The recent case of Judith Thorne v HMRC
has again raised the issue of whether a business is trading commercially and the impact this can have on the availability of income tax loss relief. Relief for trading losses is only available where a trade is carried on during the accounting period on a commercial basis with a view to the realisation of profits. If it is established that there is a reasonable expectation of profit at some point, the trade is considered to be carried on with a view to the realisation of profits.
For a number of years Mrs Thorne ran an equestrian breeding business and from 2007/08 began to farm asparagus too. In 2008/09 Mrs Thorne submitted a claim for the combined losses of both businesses to be offset against her other income received in the tax year.
HMRC argued that because the equestrian business and the asparagus business were not legally separate they were to be treated as one trade. The equestrian business had generated losses in the first five years and HMRC found that it had no realistic possibility of generating a profit in future. On that basis, HMRC concluded the trade was not being carried out on a commercial basis and the loss relief claim was refused.
Mrs Thorne appealed against HMRC’s decision, arguing that the losses from the asparagus farming related to start-up costs, the crops would be profitable in future years and the two businesses should be treated separately.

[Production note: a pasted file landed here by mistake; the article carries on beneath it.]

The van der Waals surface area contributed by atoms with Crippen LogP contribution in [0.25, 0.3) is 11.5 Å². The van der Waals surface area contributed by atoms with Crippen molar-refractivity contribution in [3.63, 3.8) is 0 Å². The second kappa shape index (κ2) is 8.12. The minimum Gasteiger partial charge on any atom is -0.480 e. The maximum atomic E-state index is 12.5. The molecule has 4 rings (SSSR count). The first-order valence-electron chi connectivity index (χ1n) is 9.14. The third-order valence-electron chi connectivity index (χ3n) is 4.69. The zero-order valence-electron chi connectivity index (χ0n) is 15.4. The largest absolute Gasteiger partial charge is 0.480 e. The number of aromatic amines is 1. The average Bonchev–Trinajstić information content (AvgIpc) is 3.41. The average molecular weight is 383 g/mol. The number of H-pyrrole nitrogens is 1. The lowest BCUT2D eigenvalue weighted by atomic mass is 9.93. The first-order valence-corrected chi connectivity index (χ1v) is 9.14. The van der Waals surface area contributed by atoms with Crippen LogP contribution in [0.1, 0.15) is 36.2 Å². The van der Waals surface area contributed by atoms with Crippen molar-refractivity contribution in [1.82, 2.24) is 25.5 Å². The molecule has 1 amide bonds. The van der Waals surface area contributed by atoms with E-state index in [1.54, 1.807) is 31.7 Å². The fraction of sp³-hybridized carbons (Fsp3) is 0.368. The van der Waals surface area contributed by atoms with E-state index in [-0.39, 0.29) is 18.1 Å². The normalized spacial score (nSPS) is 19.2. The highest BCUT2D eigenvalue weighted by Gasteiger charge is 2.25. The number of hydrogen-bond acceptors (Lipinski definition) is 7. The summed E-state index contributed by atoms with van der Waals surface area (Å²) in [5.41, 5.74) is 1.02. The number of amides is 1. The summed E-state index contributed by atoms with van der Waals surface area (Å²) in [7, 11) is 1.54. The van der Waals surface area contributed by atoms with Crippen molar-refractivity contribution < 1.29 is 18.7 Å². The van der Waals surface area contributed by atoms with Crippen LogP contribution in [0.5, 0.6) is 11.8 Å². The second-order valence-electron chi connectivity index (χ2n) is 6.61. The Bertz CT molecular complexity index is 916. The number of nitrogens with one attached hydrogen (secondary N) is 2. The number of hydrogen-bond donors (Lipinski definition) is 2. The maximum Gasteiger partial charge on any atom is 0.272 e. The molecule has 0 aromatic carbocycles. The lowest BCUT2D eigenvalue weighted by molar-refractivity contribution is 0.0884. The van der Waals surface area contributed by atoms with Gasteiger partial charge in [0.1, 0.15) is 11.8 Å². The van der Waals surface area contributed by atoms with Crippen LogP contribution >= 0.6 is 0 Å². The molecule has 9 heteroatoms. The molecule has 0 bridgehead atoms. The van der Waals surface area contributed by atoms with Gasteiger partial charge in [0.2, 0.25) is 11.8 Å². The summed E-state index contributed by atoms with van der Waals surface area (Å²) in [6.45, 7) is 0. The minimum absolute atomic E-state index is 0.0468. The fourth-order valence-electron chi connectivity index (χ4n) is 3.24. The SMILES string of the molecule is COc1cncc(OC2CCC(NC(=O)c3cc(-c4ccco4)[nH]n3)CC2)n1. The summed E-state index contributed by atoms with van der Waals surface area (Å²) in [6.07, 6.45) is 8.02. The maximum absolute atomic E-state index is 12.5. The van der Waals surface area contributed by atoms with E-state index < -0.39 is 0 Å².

The First Tier Tribunal found that although the asparagus farming was carried out on a commercial basis, the equestrian breeding was not and agreed with HMRC that the two businesses were to be combined as one trade. The Tribunal also agreed with HMRC that, overall, the trade was not carried out on a commercial basis because it included the uncommercial equestrian element. The loss relief claim was disallowed.
This case highlights the need for businesses to consider whether they are trading on a commercial basis. Businesses undertaking different activities should ensure that all the activities are considered to be carried out on a commercial basis to enable any losses within the business as a whole to be used efficiently.
Traders should also consider whether a loss-making business is being carried on for reasons other than to make a profit, for example, as their hobby or for their personal enjoyment.
It may also be the case that a business consistently makes losses, and this can also lead to loss relief claims being refused by HMRC. In Kitching v HMRC,
an accountant ran a sport goods retail business which made consistent losses. Mr Kitching sought to offset the losses generated in the retail business against his employment income. The Tribunal concluded that the way in which the retail business was operated meant that it would never make a profit without significant changes to the way in which it was run and until that happened the trade could not be considered to be carried out on a commercial basis. Relief for the trading losses was again refused.
The importance of a good business plan, demonstrating how the business intends to become profitable, over what timescale, cannot be overstated. We can assist in preparing a business plan for your business which should be reviewed and updated regularly. Cashflow forecasts and projections are also good evidence should HMRC challenge the viability of your business in loss making periods.
If you would like any further information please contact your local tax advisor
Private client tax team
Private client tax